Key Words

Estradiol sheep fetus adrenocorticotropin cortisol corticosteroid binding globulin 11β hydroxysteroid dehydrogenase 


Unable to display preview. Download preview PDF.

Unable to display preview. Download preview PDF.


  1. 1.
    Brooks, A. N., Currie, I. S., Gibson, F., and Thomas, G. B. (1992).J. Reprod. Fert.,Suppl. 45, 69–84.Google Scholar
  2. 2.
    Challis, J. R. G. and Brooks, A. N. (1989).Endocrine Reviews 10, 182–204.PubMedCrossRefGoogle Scholar
  3. 3.
    Handa, R. J., Burgess, L. H., Kerr, J. E., and O'Keefe, J. A. (1994).Horm. and Behav. 28, 464–476.CrossRefGoogle Scholar
  4. 4.
    Carey, M. P., Deterd, C. H., de Koning, J., Helmerhorst, F., and de Kloet, E. R. (1995).J. Endocr. 144, 311–321.PubMedCrossRefGoogle Scholar
  5. 5.
    Kitay, J. I. (1961).Endocrinology 68, 818–824.PubMedCrossRefGoogle Scholar
  6. 6.
    Gemzell, C. A. (1952).Acta Endocr. (Copenh.) 11, 221–228.Google Scholar
  7. 7.
    Viau, V. and Meaney, M. J. (1991).Endocrinology 129, 2503–2511.PubMedCrossRefGoogle Scholar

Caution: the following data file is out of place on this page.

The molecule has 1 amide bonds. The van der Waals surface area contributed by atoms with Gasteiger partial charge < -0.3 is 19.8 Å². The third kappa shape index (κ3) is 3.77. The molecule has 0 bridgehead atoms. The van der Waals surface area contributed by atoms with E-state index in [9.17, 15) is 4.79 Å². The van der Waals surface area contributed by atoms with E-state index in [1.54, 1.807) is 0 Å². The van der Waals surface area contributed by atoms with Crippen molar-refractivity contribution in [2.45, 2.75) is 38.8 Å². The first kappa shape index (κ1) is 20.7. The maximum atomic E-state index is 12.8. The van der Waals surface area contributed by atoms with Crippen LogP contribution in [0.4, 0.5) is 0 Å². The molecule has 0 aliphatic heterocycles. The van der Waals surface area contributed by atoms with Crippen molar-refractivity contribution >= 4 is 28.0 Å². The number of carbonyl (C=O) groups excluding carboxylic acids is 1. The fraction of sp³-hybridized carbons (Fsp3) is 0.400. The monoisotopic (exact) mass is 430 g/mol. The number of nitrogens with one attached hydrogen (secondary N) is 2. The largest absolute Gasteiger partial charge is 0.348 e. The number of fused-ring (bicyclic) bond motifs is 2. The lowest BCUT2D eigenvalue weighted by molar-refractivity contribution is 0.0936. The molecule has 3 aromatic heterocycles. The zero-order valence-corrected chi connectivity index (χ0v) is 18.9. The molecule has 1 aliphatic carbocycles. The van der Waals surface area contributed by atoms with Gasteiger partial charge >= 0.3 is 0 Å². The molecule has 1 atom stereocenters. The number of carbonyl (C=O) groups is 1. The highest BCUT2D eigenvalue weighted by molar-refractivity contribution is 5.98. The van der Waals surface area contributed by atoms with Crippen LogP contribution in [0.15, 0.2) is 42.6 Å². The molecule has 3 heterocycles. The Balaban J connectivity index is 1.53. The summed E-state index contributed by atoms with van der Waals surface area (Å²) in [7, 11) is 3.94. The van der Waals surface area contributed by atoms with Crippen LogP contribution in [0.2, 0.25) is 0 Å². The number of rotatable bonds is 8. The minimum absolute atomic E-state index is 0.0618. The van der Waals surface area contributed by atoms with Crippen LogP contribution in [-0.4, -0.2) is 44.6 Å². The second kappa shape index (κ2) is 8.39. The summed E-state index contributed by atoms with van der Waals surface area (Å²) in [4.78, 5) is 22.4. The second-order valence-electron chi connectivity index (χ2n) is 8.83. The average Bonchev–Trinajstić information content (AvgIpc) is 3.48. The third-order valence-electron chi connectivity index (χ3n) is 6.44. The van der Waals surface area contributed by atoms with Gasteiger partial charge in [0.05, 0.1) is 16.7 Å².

8. 8.
    Challis, J. R. G. and Patrick, J. E. (1981).Can. J. Physiol. Pharmacol. 59, 970–978.PubMedCrossRefGoogle Scholar
  9. 9.
    Robertson, H. A. and Smeaton, T. C. (1973).J. Reprod. Fert. 35, 461–468.CrossRefGoogle Scholar
  10. 10.
    Saoud, C., Kelleman, A., and Wood, C. E. (1994). Society of Gynecological Investigation Meeting, p. 405, Abstract 397.Google Scholar
  11. 11.
    Yang, K. (1995).Endocr. Res. 21, 367–377.PubMedCrossRefGoogle Scholar
  12. 12.
    Challis, J. R. G., Harrison, F. A., and Heap, R. B. (1973).J. Endocr. 57, 97–110.PubMedCrossRefGoogle Scholar
  13. 13.
    Wood, C. E. and Saoud, C. J. (1996). 10th International Congress of Endocrinology June 12–15, p. 862, Abstract P3-429.Google Scholar
  14. 14.
    Burgess, L. H., and Handa, R. J. (1992).Endocrinology 131, 1261–1269.PubMedCrossRefGoogle Scholar
  15. 15.
    Grino, M., Hery, M., Paulmyer Lacroix, O., and Anglade, G. (1995). The Endocrine Society 77th Annual Meeting, Abstract P1-574.Google Scholar
  16. 16.
    Treiser, S. L. and Wardlaw, S. L. (1992).Neuroendocrinology 55, 167–173.PubMedCrossRefGoogle Scholar
  17. 17.
    Pelletier, G. (1993).Ann. NY Acad of Sci. 680, 246–259.CrossRefGoogle Scholar
  18. 18.